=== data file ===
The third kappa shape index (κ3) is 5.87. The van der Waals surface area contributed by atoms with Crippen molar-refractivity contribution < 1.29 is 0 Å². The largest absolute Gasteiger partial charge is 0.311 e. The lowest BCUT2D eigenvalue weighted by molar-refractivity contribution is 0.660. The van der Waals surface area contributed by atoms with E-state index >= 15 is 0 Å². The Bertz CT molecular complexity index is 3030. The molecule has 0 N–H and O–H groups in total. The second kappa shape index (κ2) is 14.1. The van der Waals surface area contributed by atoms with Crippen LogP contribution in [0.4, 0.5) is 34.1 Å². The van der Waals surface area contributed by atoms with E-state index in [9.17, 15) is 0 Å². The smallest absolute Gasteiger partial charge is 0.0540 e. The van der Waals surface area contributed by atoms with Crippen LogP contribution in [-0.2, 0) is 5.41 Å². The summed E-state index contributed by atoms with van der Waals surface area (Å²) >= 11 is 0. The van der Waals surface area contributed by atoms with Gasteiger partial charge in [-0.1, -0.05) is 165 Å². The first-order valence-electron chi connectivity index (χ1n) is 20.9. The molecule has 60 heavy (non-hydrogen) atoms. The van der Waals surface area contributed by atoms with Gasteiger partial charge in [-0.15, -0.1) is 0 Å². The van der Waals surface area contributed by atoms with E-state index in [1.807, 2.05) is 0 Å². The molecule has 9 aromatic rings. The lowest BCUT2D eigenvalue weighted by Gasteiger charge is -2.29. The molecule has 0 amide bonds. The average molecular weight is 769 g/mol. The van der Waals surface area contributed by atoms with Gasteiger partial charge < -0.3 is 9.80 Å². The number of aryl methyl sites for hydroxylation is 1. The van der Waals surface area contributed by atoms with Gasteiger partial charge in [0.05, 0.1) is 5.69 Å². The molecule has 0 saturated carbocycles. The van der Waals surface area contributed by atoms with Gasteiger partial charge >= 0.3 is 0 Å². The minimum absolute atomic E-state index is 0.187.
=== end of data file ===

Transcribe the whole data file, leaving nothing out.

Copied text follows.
The third kappa shape index (κ3) is 5.87. The van der Waals surface area contributed by atoms with Crippen molar-refractivity contribution < 1.29 is 0 Å². The largest absolute Gasteiger partial charge is 0.311 e. The lowest BCUT2D eigenvalue weighted by molar-refractivity contribution is 0.660. The van der Waals surface area contributed by atoms with E-state index >= 15 is 0 Å². The Bertz CT molecular complexity index is 3030. The molecule has 0 N–H and O–H groups in total. The second kappa shape index (κ2) is 14.1. The van der Waals surface area contributed by atoms with Crippen LogP contribution in [0.4, 0.5) is 34.1 Å². The van der Waals surface area contributed by atoms with E-state index in [9.17, 15) is 0 Å². The smallest absolute Gasteiger partial charge is 0.0540 e. The van der Waals surface area contributed by atoms with Crippen LogP contribution in [-0.2, 0) is 5.41 Å². The summed E-state index contributed by atoms with van der Waals surface area (Å²) >= 11 is 0. The van der Waals surface area contributed by atoms with Gasteiger partial charge in [-0.1, -0.05) is 165 Å². The first-order valence-electron chi connectivity index (χ1n) is 20.9. The molecule has 60 heavy (non-hydrogen) atoms. The van der Waals surface area contributed by atoms with Gasteiger partial charge in [-0.15, -0.1) is 0 Å². The van der Waals surface area contributed by atoms with E-state index in [1.807, 2.05) is 0 Å². The molecule has 9 aromatic rings. The lowest BCUT2D eigenvalue weighted by Gasteiger charge is -2.29. The molecule has 0 amide bonds. The average molecular weight is 769 g/mol. The van der Waals surface area contributed by atoms with Gasteiger partial charge < -0.3 is 9.80 Å². The number of aryl methyl sites for hydroxylation is 1. The van der Waals surface area contributed by atoms with Gasteiger partial charge in [0.05, 0.1) is 5.69 Å². The molecule has 0 saturated carbocycles. The van der Waals surface area contributed by atoms with Gasteiger partial charge >= 0.3 is 0 Å². The minimum absolute atomic E-state index is 0.187.